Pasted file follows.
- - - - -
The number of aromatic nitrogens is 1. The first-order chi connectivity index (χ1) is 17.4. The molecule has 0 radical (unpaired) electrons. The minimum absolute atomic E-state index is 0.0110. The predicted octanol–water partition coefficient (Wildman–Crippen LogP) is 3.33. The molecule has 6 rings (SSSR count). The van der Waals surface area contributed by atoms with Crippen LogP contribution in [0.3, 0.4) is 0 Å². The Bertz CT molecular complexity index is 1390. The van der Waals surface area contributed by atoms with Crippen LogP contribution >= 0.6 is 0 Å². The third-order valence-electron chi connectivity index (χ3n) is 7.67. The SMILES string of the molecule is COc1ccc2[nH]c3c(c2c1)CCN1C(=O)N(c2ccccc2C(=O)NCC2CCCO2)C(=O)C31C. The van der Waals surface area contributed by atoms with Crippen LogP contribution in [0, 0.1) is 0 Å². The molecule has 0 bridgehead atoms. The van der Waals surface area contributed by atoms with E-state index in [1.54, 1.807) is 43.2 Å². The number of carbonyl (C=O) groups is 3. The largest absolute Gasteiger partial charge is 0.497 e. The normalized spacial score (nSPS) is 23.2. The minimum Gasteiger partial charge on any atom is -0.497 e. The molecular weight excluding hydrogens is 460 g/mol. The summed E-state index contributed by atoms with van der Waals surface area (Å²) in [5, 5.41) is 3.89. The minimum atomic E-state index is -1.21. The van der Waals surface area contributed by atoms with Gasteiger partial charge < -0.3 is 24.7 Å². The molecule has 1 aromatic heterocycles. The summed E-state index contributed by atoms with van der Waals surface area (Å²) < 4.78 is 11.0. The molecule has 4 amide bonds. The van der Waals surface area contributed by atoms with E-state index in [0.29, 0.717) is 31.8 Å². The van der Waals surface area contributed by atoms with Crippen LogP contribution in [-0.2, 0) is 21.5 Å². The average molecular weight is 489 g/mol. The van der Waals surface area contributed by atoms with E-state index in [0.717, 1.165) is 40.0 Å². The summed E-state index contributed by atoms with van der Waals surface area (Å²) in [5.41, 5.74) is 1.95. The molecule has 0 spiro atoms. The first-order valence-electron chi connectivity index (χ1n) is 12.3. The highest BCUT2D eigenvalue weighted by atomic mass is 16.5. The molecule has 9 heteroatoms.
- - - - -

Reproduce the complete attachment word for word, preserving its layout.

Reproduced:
The number of aromatic nitrogens is 1. The first-order chi connectivity index (χ1) is 17.4. The molecule has 0 radical (unpaired) electrons. The minimum absolute atomic E-state index is 0.0110. The predicted octanol–water partition coefficient (Wildman–Crippen LogP) is 3.33. The molecule has 6 rings (SSSR count). The van der Waals surface area contributed by atoms with Crippen LogP contribution in [0.3, 0.4) is 0 Å². The Bertz CT molecular complexity index is 1390. The van der Waals surface area contributed by atoms with Crippen LogP contribution >= 0.6 is 0 Å². The third-order valence-electron chi connectivity index (χ3n) is 7.67. The SMILES string of the molecule is COc1ccc2[nH]c3c(c2c1)CCN1C(=O)N(c2ccccc2C(=O)NCC2CCCO2)C(=O)C31C. The van der Waals surface area contributed by atoms with Crippen LogP contribution in [0, 0.1) is 0 Å². The molecule has 0 bridgehead atoms. The van der Waals surface area contributed by atoms with E-state index in [1.54, 1.807) is 43.2 Å². The number of carbonyl (C=O) groups is 3. The largest absolute Gasteiger partial charge is 0.497 e. The normalized spacial score (nSPS) is 23.2. The minimum Gasteiger partial charge on any atom is -0.497 e. The molecular weight excluding hydrogens is 460 g/mol. The summed E-state index contributed by atoms with van der Waals surface area (Å²) in [5, 5.41) is 3.89. The minimum atomic E-state index is -1.21. The van der Waals surface area contributed by atoms with Gasteiger partial charge < -0.3 is 24.7 Å². The molecule has 1 aromatic heterocycles. The summed E-state index contributed by atoms with van der Waals surface area (Å²) < 4.78 is 11.0. The molecule has 4 amide bonds. The van der Waals surface area contributed by atoms with E-state index in [0.29, 0.717) is 31.8 Å². The van der Waals surface area contributed by atoms with Crippen LogP contribution in [-0.2, 0) is 21.5 Å². The average molecular weight is 489 g/mol. The van der Waals surface area contributed by atoms with E-state index in [0.717, 1.165) is 40.0 Å². The summed E-state index contributed by atoms with van der Waals surface area (Å²) in [5.41, 5.74) is 1.95. The molecule has 0 spiro atoms. The first-order valence-electron chi connectivity index (χ1n) is 12.3. The highest BCUT2D eigenvalue weighted by atomic mass is 16.5. The molecule has 9 heteroatoms.